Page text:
JD.com has also been operating drone delivery services to rural areas for 18 months, and raised $2.5 billion through a stock sale in February to invest in last-mile delivery and other logistics solutions. Alibaba, meanwhile, has pledged to invest $15 billion to build a logistics network capable of delivering packages anywhere in China within 24 hours and globally in 72 hours.
But Shen expects that, even in the most cutting-edge areas, foreign providers will come under increasing pressure. “We expect import substitution to be a trend in China’s e-commerce industry.
“The market share of foreign automation solution providers is still relatively high in e-commerce, but we believe local players will increasingly penetrate into these areas.”
Up to now, domestic firms have mainly been small-scale and offered highly specialized solutions for very specific markets. But this is changing as the automation solutions market consolidates and firms look to expand into new areas.
Geek+ has already developed moving and sorting robots in addition to its AGVs, which will allow it to move into manufacturing. Like many firms, it also aims to broaden its logistics client base from e-commerce into a number of less-automated industries.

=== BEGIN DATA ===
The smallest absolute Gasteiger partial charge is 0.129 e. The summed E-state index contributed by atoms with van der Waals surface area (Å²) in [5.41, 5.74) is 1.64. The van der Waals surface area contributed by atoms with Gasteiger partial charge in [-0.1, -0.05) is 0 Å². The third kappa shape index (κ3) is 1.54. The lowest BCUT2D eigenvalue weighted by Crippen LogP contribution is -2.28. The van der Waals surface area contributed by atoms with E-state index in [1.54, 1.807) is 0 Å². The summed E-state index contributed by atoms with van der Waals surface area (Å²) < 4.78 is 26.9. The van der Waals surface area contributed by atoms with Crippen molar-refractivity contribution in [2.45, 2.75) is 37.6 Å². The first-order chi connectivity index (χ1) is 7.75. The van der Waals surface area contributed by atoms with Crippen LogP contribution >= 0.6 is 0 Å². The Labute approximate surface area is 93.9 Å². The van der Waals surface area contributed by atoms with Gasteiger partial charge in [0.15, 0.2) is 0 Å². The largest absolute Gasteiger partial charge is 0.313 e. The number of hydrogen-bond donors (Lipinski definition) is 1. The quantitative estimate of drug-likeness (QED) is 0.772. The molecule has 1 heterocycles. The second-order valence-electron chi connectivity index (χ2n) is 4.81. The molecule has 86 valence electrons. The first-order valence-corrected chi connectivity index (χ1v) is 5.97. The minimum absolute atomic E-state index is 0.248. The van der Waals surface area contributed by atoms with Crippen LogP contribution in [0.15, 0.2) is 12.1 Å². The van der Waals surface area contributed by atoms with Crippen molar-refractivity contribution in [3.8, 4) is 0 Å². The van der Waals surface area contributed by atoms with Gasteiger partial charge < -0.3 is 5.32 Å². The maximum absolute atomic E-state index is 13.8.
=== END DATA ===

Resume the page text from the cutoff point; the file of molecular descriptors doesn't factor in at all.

“We are targeting all retailers,” says Zheng. “That includes brick-and-mortar retailers, pharmaceutical companies or makers of fast-moving consumer goods, shoes or apparel. As long as it is retail-related, our products can be used.”
As a new generation of larger Chinese automation companies offering a broad range of solutions emerges, they may even pose a threat to global rivals in their home markets.
Will the warehouses of the future be run by robots designed in Beijing? It is possible, especially when you consider that it has taken the Chinese players less than five years to get where they are now. But, for Shen, the unique conditions that made this revolution possible may also prevent it spreading further.
“If we are talking specifically about e-commerce, China is already the world’s largest market, but it’s unique,” he says. “It’s not easy for these companies to adapt to new markets when they go overseas.”